Despite Indonesia’s advancements in human rights legislation and protections over the last two decades, its justice system is plagued by kriminalisasi. Loosely defined, kriminalisasi is the use of the law for a goal other than justice. It is most commonly seen in arrests of members and supporters of the Indonesian Corruption Eradication Commission (Komisi Pemberantasan Korupsi, or KPK), who are frequently charged for crimes that appear unrelated to their politics and activism.
Criminal charges for petty crimes are effective in silencing opponents, although they don’t appear to be a direct attack on their freedom of speech or assembly. Even if dissenters are not charged or jailed, their cases can be reopened at a moment’s notice. Victims of kriminalisasi accordingly live in constant fear and economic distress. “These cases may seem to be nothing more than technicalities, but they are significant in [terms of] the stigma and effect they produce,” explained the speaker.
Kriminalisasi is enforced both systemically and through cultural norms. Drexler told the audience about a mother whose innocent son spent over a year in jail and did not feel resentment, but rather compassion, for the police. She explained that Indonesians are empathetic regarding the cost and time required to become a police officer. This sentiment towards police, coupled with a pervasive view of criminals as inhuman, is a major roadblock in combating kriminalisasi; anti-corruption activists have been successfully charged with the crime of “ruining the good name and institution of the police.”
The practice of kriminalisasi: Moving from the local to the universal
The ongoing debate about the legitimacy of kriminalisasi has hindered anti-corruption efforts in Indonesia. In multiple cases, people have falsely claimed to be victims of the practice in hopes of getting their cases thrown out of court. In addition, many members of the Indonesian public perceive the KPK and anti-kriminalisasi activists as opportunists who consider themselves above the law.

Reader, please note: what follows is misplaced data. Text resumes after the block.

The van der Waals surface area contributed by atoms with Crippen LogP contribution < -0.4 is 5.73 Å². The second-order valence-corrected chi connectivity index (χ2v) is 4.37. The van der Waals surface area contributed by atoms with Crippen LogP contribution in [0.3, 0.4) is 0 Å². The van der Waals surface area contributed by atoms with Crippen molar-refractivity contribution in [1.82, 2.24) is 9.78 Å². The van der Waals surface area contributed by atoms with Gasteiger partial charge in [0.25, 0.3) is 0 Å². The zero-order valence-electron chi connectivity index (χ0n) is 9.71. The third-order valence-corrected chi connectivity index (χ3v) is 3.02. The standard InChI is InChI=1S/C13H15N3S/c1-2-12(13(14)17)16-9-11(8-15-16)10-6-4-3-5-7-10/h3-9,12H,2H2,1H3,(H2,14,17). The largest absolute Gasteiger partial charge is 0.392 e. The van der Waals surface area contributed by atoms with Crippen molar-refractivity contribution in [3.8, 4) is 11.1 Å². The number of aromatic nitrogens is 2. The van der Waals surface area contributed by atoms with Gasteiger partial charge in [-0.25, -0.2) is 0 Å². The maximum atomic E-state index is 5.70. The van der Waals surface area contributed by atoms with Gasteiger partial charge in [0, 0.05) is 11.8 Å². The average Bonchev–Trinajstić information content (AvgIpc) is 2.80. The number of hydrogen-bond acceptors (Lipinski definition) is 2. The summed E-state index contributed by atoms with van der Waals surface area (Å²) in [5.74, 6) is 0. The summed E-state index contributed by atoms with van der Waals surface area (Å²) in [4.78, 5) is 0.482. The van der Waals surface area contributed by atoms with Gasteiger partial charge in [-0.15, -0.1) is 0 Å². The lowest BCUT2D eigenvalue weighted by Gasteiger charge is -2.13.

In response, advocates who seek to halt the practice make it clear that they believe all cases should be investigated fully and fairly, and expect themselves to be held to the same objective standards as the police. In addition, many activists focus on the academic aspect of the discussion, claiming that legal reform would be a contribution to criminal law.
As Drexler sees it, defining kriminalisasi in viable legal terms is a case of “reverse vernacularization.” In anthropology, vernacularization is the process of taking ideas and concepts phrased in broad, universal terms and phrasing them in a way that either makes sense in a more specific local setting or is understood in the local vernacular.
Often, vernacularization accompanies the introduction of human rights concepts in settings where such concepts may be foreign. Yet the speaker argued that the exact opposite process is happening in Indonesia: there, common political practices are being translated into universal legal jargon.
Drexler concluded on a hopeful note, saying that reverse vernacularization would likely be successful in producing legitimate legal solutions, despite her concerns regarding the ongoing targeting of those who speak out against corruption in Indonesia. Kriminalisasi, as understood among Indonesians at the local level, is presently being translated into legal terms so that it can be understood and discussed in the nation’s courts. The speaker hoped that the human rights and political reform activists undertaking this translation would be successful in seeking justice for those who have fallen victim to corruption.